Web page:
There are just a few weeks left to turn in a nomination, as all nominations must be submitted in writing by Friday, Sept. 30. A William D. Barth Award Nomination Form is available, but not required, if equivalent information is submitted. A nomination form and a list of prior awardees is available on the TriCity Family Services website, www.tricityfamilyservices.org.

The award will be presented at the annual Barth Award Dinner on Thursday, Oct. 20, at the Riverside Reception and Conference Center in Geneva.

Nominees must be individuals whose investment in the community, and concern for those living here, is shown by an ongoing involvement in community life. The award recipient will exemplify the legacy of William D. Barth, a founder of TriCity Family Services and a dedicated community leader.

Send nominations to Miranda Barfuss, TriCity Family Services, 1120 Randall Ct., Geneva, IL 60134. Via fax, send to (630) 232-1471 and via e-mail, send to mbarfuss@tricityfamilyservices.org. For more information, call (630) 232-1070.

Open house features alpacas & fiber art

in Featured/Regional by

Photo: 7-year old Ty Vaughan enjoys a sunny day with Peaches, a one-day-old alpaca, born
at Waldron’s farm. Ty’s mother, Linda, volunteers her time at the farm. Photos by Susan O’Neill

Waldron Grove Alpacas
Farm Open House
Saturday & Sunday, Sept. 24-25,
9 a.m. to 4:30 p.m.
39W856 McDonald Road, Elgin
No admission fee
Felt and fiber demonstrations
Alpaca fiber art and alpacas available for

by Susan O’Neill
ELGIN—Alpaca baby Peaches made her entrance into the world at 12:30 p.m. on Friday, Sept. 16. She emerged nose first; then one leg poked out. Susan Waldron was glad she had taken those neonatal classes when she realized that Peaches needed help to get her other leg free. Several minutes of gentle maneuvering and lots of KY jelly later, the second leg appeared along with the rest of her face.

Peaches’ mother Tootsie took over from there. Peaches arrived, intact and healthy, and soon her long neck was rotating to the left and right as she took in her new surroundings. She stretched out her long, spindly legs in an attempt to stand up.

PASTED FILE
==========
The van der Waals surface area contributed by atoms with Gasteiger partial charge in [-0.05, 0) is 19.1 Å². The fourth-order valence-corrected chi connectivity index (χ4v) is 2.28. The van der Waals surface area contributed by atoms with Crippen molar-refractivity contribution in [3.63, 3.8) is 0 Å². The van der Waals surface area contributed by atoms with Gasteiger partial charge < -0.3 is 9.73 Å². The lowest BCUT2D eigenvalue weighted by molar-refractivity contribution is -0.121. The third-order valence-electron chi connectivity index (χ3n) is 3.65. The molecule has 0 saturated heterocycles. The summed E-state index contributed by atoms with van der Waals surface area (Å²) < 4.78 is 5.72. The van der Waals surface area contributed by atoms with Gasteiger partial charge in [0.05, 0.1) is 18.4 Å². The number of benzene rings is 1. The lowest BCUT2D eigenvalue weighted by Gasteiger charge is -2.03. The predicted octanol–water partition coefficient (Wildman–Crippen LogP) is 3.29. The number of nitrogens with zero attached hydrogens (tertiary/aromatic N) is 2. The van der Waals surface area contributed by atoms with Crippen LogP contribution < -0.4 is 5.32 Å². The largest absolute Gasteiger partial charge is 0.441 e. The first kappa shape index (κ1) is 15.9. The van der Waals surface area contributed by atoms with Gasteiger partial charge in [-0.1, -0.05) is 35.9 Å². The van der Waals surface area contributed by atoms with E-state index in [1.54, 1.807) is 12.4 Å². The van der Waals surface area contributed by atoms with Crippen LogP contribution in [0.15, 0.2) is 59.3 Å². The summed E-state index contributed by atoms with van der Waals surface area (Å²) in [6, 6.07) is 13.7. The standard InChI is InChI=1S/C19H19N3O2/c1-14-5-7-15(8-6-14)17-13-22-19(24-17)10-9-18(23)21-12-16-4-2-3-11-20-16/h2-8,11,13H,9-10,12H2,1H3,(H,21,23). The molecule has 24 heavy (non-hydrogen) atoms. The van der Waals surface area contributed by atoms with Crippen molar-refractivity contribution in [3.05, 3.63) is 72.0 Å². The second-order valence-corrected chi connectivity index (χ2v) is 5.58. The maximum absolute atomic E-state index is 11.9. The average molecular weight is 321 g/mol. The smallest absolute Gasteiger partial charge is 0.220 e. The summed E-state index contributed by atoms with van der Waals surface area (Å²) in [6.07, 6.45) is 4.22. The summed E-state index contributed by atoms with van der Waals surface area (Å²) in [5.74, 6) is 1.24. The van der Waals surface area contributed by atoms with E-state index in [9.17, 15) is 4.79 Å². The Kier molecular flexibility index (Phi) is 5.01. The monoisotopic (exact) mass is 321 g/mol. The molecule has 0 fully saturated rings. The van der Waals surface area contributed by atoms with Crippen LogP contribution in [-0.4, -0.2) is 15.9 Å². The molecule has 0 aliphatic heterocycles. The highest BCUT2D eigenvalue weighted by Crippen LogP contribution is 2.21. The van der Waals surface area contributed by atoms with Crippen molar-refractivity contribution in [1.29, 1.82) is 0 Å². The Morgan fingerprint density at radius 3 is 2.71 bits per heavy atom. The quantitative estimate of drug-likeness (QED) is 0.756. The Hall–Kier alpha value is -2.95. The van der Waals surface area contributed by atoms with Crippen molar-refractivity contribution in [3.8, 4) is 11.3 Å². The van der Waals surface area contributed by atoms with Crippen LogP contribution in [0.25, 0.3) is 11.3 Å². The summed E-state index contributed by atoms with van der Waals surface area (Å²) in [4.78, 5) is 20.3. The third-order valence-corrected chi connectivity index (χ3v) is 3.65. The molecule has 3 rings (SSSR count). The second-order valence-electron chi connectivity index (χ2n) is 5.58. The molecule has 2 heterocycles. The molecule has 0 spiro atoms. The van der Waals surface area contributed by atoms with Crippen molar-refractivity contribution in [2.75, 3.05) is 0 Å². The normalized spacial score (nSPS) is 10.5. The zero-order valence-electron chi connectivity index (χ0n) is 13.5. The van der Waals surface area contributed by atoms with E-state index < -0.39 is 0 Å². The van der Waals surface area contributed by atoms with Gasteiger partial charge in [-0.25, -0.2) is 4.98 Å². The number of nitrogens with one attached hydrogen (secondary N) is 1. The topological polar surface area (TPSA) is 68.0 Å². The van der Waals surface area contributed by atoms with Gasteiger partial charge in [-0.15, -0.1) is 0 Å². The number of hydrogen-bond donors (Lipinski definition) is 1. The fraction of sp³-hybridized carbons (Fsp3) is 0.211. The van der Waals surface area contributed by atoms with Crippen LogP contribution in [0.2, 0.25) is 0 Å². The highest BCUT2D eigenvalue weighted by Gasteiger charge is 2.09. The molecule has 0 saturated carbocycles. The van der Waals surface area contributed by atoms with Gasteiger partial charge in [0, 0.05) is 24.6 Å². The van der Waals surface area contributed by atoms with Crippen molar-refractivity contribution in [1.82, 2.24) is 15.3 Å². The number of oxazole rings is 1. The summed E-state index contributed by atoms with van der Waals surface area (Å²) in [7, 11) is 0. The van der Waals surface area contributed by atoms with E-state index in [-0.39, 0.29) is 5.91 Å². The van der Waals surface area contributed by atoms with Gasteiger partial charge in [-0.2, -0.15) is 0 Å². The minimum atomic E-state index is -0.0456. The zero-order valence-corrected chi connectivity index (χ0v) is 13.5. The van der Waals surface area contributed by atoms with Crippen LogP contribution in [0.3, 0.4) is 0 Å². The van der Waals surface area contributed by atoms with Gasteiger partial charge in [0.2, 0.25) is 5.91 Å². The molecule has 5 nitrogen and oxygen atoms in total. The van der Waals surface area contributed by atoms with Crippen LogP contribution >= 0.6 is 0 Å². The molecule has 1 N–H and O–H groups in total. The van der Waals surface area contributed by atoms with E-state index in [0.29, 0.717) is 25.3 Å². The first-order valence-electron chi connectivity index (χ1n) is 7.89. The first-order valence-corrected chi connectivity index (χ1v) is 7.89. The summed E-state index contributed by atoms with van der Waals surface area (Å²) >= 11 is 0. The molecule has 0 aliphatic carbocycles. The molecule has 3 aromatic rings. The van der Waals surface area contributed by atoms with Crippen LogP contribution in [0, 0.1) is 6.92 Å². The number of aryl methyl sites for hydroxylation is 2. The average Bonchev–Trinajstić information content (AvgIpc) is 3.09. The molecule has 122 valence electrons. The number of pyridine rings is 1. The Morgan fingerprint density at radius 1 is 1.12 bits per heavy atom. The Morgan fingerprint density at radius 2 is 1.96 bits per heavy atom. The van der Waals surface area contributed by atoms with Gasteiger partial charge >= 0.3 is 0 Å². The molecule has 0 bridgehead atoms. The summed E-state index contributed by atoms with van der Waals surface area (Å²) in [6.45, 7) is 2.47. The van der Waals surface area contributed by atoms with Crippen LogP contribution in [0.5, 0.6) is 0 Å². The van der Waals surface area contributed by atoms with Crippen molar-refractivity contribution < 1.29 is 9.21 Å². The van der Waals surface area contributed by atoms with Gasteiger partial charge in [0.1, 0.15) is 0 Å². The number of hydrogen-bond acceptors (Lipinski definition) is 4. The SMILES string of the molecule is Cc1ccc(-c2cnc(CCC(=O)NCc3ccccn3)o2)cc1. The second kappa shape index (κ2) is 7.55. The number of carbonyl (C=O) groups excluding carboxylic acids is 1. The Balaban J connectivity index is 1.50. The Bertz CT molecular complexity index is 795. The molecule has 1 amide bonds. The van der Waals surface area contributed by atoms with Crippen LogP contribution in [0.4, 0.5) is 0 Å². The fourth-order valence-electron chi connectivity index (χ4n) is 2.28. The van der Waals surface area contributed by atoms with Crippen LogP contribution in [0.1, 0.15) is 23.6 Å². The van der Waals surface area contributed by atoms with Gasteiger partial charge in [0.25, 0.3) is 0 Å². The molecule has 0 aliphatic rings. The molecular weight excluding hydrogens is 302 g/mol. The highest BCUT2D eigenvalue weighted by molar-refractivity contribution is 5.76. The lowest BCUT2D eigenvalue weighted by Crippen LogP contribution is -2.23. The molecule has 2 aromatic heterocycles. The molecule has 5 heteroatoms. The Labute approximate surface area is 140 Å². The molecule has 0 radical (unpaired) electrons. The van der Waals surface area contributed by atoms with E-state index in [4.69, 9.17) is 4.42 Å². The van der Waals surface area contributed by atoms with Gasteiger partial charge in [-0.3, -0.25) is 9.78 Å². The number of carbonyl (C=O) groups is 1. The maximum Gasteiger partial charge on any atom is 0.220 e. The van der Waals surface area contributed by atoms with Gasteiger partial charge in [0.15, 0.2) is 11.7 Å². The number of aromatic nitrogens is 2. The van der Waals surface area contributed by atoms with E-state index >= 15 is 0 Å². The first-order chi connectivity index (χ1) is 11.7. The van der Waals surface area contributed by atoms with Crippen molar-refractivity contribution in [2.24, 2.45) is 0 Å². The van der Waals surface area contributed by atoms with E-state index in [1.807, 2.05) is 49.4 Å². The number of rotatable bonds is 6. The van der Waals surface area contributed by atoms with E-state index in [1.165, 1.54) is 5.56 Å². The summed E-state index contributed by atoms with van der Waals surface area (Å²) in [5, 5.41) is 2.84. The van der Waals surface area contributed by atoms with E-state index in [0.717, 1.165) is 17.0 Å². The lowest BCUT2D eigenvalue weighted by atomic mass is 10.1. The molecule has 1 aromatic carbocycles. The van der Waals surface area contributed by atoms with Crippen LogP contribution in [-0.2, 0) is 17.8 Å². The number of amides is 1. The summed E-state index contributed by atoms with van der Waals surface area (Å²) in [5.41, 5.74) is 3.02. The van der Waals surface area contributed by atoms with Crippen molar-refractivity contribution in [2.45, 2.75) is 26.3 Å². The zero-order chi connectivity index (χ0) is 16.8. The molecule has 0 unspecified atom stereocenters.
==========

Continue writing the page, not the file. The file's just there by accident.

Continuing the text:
Susan carried the tiny alpaca into a stall and dried her off a bit to keep her from getting a chill. Then she stepped out to give the mom and her baby time to bond. Tootsie welcomed her newborn baby, nuzzling her and making little clicking noises. The birthing was a success.

Peaches and Tootsie are among the 36 alpacas that will be at the Waldron Grove Alpaca Farm Open House this Saturday and Sunday, Sept. 24-25.

Visitors will see the alpacas in their own environment, and several fiber artists will have their artwork for sale, as well as hand-dyed yarn and roving—fleece that has been cleaned and combed. The artists each have at least one alpaca that boards at the Waldron’s farm, and they use the fleece in their fiber art.

Sugar Grove resident Jo Armstrong, whose art includes woven wall hangings and clothing, processes her own alpaca’s fleeces from washing to spinning. She will demonstrate her spinning techniques. LuAnn Toberg and Anita Riemer make knitting and needle felting kits for creating bracelets with the fleeces. Linda Vaughan, who volunteers her time to help Susan care for the animals, is a potter. Her work, which consists of functional pottery, will be on sale at the open house, as well. Waldron’s work includes tapestries, originally designed clothing and accessories, also for purchase.

Felt and fiber demonstrations will take place throughout the day, and some of the alpacas are also for sale.

Susan said that she and her husband Ron always look forward to sharing their alpaca experience with others. When she and Ron retired, they first began going to alpaca shows just for fun. Susan said they saw people their own age raising alpacas, and their imaginations began to take off.

After about a year of seminars and additional research, the couple sold their house in Wayne in 2003, bought an old farmhouse on five acres in rural Elgin and purchased their first alpaca.

“It started as a hobby,” Susan said.

Susan and Ron soon became enamoured of their new adventure. They began researching blood lines, and purchased Suri alpacas for breeding. They entered their animals in Alpaca Owners and Breeders Association (AOBA)-sanctioned shows throughout the Midwest, as well as the AOBA nationals in Louisville, where they won ribbons for the conformation of the alpacas, as well as for the luster and fineness of their fleeces. They are now considered premier Suri alpaca breeders in Illinois.